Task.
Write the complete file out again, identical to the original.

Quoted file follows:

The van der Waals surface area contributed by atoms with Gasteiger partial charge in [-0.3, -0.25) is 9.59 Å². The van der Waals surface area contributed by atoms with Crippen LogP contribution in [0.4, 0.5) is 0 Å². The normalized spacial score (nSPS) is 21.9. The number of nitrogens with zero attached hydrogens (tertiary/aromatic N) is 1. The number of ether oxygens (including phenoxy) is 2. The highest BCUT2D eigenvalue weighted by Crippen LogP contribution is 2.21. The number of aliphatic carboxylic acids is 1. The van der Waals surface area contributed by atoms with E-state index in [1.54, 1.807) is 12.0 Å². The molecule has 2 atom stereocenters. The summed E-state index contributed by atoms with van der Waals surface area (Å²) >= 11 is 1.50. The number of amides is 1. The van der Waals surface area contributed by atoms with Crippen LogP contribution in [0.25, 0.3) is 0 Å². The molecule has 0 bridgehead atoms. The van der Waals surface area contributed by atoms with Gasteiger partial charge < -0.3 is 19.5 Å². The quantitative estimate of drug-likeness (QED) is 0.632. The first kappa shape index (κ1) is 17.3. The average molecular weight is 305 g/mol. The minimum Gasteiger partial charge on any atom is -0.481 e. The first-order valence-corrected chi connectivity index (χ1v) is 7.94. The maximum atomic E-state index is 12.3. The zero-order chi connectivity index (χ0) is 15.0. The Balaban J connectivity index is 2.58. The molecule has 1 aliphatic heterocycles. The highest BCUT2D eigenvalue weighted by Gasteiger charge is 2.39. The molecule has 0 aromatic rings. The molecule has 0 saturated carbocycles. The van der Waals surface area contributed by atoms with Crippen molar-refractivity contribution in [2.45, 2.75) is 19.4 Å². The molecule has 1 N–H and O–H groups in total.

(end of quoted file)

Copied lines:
The van der Waals surface area contributed by atoms with Gasteiger partial charge in [-0.3, -0.25) is 9.59 Å². The van der Waals surface area contributed by atoms with Crippen LogP contribution in [0.4, 0.5) is 0 Å². The normalized spacial score (nSPS) is 21.9. The number of nitrogens with zero attached hydrogens (tertiary/aromatic N) is 1. The number of ether oxygens (including phenoxy) is 2. The highest BCUT2D eigenvalue weighted by Crippen LogP contribution is 2.21. The number of aliphatic carboxylic acids is 1. The van der Waals surface area contributed by atoms with E-state index in [1.54, 1.807) is 12.0 Å². The molecule has 2 atom stereocenters. The summed E-state index contributed by atoms with van der Waals surface area (Å²) >= 11 is 1.50. The number of amides is 1. The van der Waals surface area contributed by atoms with Crippen LogP contribution in [0.25, 0.3) is 0 Å². The molecule has 0 bridgehead atoms. The van der Waals surface area contributed by atoms with Gasteiger partial charge < -0.3 is 19.5 Å². The quantitative estimate of drug-likeness (QED) is 0.632. The first kappa shape index (κ1) is 17.3. The average molecular weight is 305 g/mol. The minimum Gasteiger partial charge on any atom is -0.481 e. The first-order valence-corrected chi connectivity index (χ1v) is 7.94. The maximum atomic E-state index is 12.3. The zero-order chi connectivity index (χ0) is 15.0. The Balaban J connectivity index is 2.58. The molecule has 1 aliphatic heterocycles. The highest BCUT2D eigenvalue weighted by Gasteiger charge is 2.39. The molecule has 0 aromatic rings. The molecule has 0 saturated carbocycles. The van der Waals surface area contributed by atoms with Crippen molar-refractivity contribution in [2.45, 2.75) is 19.4 Å². The molecule has 1 N–H and O–H groups in total.